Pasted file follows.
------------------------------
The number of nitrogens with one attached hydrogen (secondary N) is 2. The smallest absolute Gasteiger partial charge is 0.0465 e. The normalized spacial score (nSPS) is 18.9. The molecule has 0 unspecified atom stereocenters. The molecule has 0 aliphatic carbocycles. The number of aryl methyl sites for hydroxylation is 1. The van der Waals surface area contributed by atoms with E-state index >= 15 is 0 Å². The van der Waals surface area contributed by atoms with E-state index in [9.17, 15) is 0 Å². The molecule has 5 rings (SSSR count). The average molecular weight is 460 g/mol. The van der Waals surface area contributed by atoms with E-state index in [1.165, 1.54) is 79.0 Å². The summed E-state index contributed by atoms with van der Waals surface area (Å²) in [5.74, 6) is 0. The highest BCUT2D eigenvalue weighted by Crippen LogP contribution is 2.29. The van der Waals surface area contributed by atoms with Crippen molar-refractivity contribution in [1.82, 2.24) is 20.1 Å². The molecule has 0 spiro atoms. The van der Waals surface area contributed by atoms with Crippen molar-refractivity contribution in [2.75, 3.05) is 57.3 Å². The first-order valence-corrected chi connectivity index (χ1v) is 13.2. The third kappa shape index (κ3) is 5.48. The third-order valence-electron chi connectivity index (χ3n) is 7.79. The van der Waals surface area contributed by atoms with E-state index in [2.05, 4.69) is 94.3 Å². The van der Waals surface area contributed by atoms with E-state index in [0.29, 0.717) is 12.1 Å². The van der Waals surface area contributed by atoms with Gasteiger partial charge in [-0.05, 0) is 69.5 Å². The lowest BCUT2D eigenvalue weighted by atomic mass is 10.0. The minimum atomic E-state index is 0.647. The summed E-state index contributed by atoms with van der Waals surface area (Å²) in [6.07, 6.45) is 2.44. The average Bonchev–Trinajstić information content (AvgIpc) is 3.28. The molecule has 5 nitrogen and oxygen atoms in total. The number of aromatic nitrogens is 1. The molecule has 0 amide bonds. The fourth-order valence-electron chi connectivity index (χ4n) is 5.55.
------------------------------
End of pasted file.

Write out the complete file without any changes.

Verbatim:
The number of nitrogens with one attached hydrogen (secondary N) is 2. The smallest absolute Gasteiger partial charge is 0.0465 e. The normalized spacial score (nSPS) is 18.9. The molecule has 0 unspecified atom stereocenters. The molecule has 0 aliphatic carbocycles. The number of aryl methyl sites for hydroxylation is 1. The van der Waals surface area contributed by atoms with E-state index >= 15 is 0 Å². The van der Waals surface area contributed by atoms with E-state index in [9.17, 15) is 0 Å². The molecule has 5 rings (SSSR count). The average molecular weight is 460 g/mol. The van der Waals surface area contributed by atoms with E-state index in [1.165, 1.54) is 79.0 Å². The summed E-state index contributed by atoms with van der Waals surface area (Å²) in [5.74, 6) is 0. The highest BCUT2D eigenvalue weighted by Crippen LogP contribution is 2.29. The van der Waals surface area contributed by atoms with Crippen molar-refractivity contribution in [1.82, 2.24) is 20.1 Å². The molecule has 0 spiro atoms. The van der Waals surface area contributed by atoms with Crippen molar-refractivity contribution in [2.75, 3.05) is 57.3 Å². The first-order valence-corrected chi connectivity index (χ1v) is 13.2. The third kappa shape index (κ3) is 5.48. The third-order valence-electron chi connectivity index (χ3n) is 7.79. The van der Waals surface area contributed by atoms with E-state index in [2.05, 4.69) is 94.3 Å². The van der Waals surface area contributed by atoms with E-state index in [0.29, 0.717) is 12.1 Å². The van der Waals surface area contributed by atoms with Gasteiger partial charge in [-0.05, 0) is 69.5 Å². The lowest BCUT2D eigenvalue weighted by atomic mass is 10.0. The minimum atomic E-state index is 0.647. The summed E-state index contributed by atoms with van der Waals surface area (Å²) in [6.07, 6.45) is 2.44. The average Bonchev–Trinajstić information content (AvgIpc) is 3.28. The molecule has 5 nitrogen and oxygen atoms in total. The number of aromatic nitrogens is 1. The molecule has 0 amide bonds. The fourth-order valence-electron chi connectivity index (χ4n) is 5.55.